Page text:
What do you say, readers? Sound good/bad? Have you read any of these?

Wednesday, January 27, 2010

Announcing the giveway winners!




And the winners are...

Wanda of A Season to Read won The Glimmer Palace.

Sharon W. won An Alphabetical Life.

The winners have been emailed. Congratulations and thanks to everyone who entered!

Oh, and February's giveaway will be up on Monday, so stay tuned for that...

Waiting on Wednesday : This Book Is Overdue!



Waiting on Wednesday is a weekly event hosted by Jill at Breaking the Spine.

This week's pre-publication "can't-wait-to-read" selection is:



In an information age full of Google-powered searches, free-by-Bittorrent media downloads and Wiki-powered knowledge databases, the librarian may seem like an antiquated concept. Author and editor Johnson is here to reverse that notion with a topical, witty study of the vital ways modern librarians uphold their traditional roles as educators, archivists, and curators of a community legacy. Illuminating the state of the modern librarian with humor and authority, Johnson showcases librarians working on the cutting edge of virtual reality simulations, guarding the Constitution and redefining information services-as well as working hard to serve and satisfy readers, making this volume a bit guilty of long-form reader flattery. Johnson's wry report is a must-read for anyone who's used a library in the past quarter century.
This title will be released on February 2, 2010.
 
What's your "waiting on" pick this week? Leave your link here.

Tuesday, January 26, 2010

Songs about Librarians


Hey, readers. Just popping in for a moment to share this link with you. I'm always on the lookout for fun stories involving librarians, and this one definitely qualifies. From Frank Zappa and Green Day to Saint Etienne and My Morning Jacket, check out these songs that feature libraries and librarians.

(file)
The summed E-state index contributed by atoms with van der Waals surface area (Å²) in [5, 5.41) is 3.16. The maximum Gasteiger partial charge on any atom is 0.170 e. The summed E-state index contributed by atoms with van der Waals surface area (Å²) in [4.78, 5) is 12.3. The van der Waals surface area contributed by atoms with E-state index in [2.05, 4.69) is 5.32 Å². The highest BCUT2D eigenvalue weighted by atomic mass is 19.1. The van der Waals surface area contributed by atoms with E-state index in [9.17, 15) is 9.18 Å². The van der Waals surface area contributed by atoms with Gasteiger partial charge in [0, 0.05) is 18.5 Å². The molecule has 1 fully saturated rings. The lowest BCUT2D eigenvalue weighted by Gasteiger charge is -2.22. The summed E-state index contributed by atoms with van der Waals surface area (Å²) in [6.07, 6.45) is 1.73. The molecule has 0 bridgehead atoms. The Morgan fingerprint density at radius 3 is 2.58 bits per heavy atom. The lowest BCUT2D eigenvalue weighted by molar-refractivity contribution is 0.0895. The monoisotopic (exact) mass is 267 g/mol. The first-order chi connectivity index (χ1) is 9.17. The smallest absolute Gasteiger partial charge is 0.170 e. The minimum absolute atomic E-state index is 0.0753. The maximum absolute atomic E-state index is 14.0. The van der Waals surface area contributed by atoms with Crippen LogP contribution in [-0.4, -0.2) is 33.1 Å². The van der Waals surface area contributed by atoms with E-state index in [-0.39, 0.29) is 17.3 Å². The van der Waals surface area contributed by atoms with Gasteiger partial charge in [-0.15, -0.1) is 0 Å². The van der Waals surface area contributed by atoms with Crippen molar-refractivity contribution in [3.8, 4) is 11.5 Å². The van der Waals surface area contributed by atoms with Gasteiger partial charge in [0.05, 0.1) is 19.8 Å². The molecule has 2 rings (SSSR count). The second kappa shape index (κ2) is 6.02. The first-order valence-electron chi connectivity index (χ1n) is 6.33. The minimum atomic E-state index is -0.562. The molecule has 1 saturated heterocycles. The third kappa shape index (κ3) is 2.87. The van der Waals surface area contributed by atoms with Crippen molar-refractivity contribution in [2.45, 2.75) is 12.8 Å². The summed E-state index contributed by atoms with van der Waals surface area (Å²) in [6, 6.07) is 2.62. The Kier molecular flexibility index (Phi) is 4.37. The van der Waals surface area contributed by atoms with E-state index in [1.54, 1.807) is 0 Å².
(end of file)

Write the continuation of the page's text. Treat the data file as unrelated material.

Mixtape: 10 Best Songs about Libraries and Librarians


Sunday, January 24, 2010

The Monstrosity Gazette: A weekly smattering of all things literary...

Bookish Quote of the Day:

“A classic is a book that has never finished saying what it has to say.”
– Italo Calvino



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Today in Literary History...

On this day in 1670 English playwright William Congreve was born. His "comedy of manners" toasted and tilted at the "gala day of wit and pleasure" enjoyed by those who lived in the inner circles of power, or wished they did -- "men and women of quick brains and cynical humours," says the Cambridge History, who talk "with the brilliance and rapidity wherewith the finished swordsman fences."

For more literary history, please visit Today in Literature.


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Literary Pic of the Day:



Beneath the Lion's Gaze
by Maaza Mengiste
W. W. Norton (Jan. 11, 2010)
Fiction
305 pages

Summary in a Sentence:

Hailu, a physician, his wife Selam, and their two grown sons, Dawit and Yonas, face the trauma of the 1974 revolution in Ethiopia in their own ways, with Hailu being ordered to report to jail for aiding a victim of state-sanctioned torture, Yonas struggling to protect his wife and daughter, and Dawit becoming active in the fight.

Read the Reviews:

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Interesting Links to Peruse:

Saturday, January 23, 2010

The Zookeeper's Wife by Diane Ackerman

The Zookeeper's Wife
by Diane Ackerman
Norton, 2007


Summary in a Sentence:

Relates the story of Jan and Antonina Zabinski, zookeepers at the Warsaw Zoo, who helped save the lives of approximately three hundred Polish Jews during World War II by housing and feeding them on zoo grounds and teaching them how to "pass" as Aryan.

My Thoughts: